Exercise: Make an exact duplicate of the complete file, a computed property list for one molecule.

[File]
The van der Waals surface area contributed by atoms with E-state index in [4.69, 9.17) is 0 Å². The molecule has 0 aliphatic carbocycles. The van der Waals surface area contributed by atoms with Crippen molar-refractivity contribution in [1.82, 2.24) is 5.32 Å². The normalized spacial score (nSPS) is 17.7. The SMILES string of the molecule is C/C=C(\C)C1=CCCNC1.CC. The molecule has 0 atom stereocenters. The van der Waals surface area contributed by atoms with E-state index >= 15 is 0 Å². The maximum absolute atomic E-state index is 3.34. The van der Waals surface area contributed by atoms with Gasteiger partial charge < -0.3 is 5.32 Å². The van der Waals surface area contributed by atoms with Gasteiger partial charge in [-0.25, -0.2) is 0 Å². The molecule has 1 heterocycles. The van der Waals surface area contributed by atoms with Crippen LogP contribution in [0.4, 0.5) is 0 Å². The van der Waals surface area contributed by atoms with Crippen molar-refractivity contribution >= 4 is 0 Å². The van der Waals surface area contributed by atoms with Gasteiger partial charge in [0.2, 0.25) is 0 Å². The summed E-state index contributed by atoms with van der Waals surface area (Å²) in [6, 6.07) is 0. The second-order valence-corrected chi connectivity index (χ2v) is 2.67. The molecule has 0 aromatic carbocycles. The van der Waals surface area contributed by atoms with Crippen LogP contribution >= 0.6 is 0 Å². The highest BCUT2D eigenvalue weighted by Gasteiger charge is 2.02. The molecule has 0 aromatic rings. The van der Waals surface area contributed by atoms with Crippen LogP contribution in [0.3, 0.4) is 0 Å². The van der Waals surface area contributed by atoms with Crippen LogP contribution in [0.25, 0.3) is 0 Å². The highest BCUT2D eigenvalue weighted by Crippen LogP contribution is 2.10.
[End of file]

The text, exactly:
The van der Waals surface area contributed by atoms with E-state index in [4.69, 9.17) is 0 Å². The molecule has 0 aliphatic carbocycles. The van der Waals surface area contributed by atoms with Crippen molar-refractivity contribution in [1.82, 2.24) is 5.32 Å². The normalized spacial score (nSPS) is 17.7. The SMILES string of the molecule is C/C=C(\C)C1=CCCNC1.CC. The molecule has 0 atom stereocenters. The van der Waals surface area contributed by atoms with E-state index >= 15 is 0 Å². The maximum absolute atomic E-state index is 3.34. The van der Waals surface area contributed by atoms with Gasteiger partial charge < -0.3 is 5.32 Å². The van der Waals surface area contributed by atoms with Gasteiger partial charge in [-0.25, -0.2) is 0 Å². The molecule has 1 heterocycles. The van der Waals surface area contributed by atoms with Crippen LogP contribution in [0.4, 0.5) is 0 Å². The van der Waals surface area contributed by atoms with Crippen molar-refractivity contribution >= 4 is 0 Å². The van der Waals surface area contributed by atoms with Gasteiger partial charge in [0.2, 0.25) is 0 Å². The summed E-state index contributed by atoms with van der Waals surface area (Å²) in [6, 6.07) is 0. The second-order valence-corrected chi connectivity index (χ2v) is 2.67. The molecule has 0 aromatic carbocycles. The van der Waals surface area contributed by atoms with Crippen LogP contribution >= 0.6 is 0 Å². The highest BCUT2D eigenvalue weighted by Gasteiger charge is 2.02. The molecule has 0 aromatic rings. The van der Waals surface area contributed by atoms with Crippen LogP contribution in [0.3, 0.4) is 0 Å². The van der Waals surface area contributed by atoms with Crippen LogP contribution in [0.25, 0.3) is 0 Å². The highest BCUT2D eigenvalue weighted by Crippen LogP contribution is 2.10.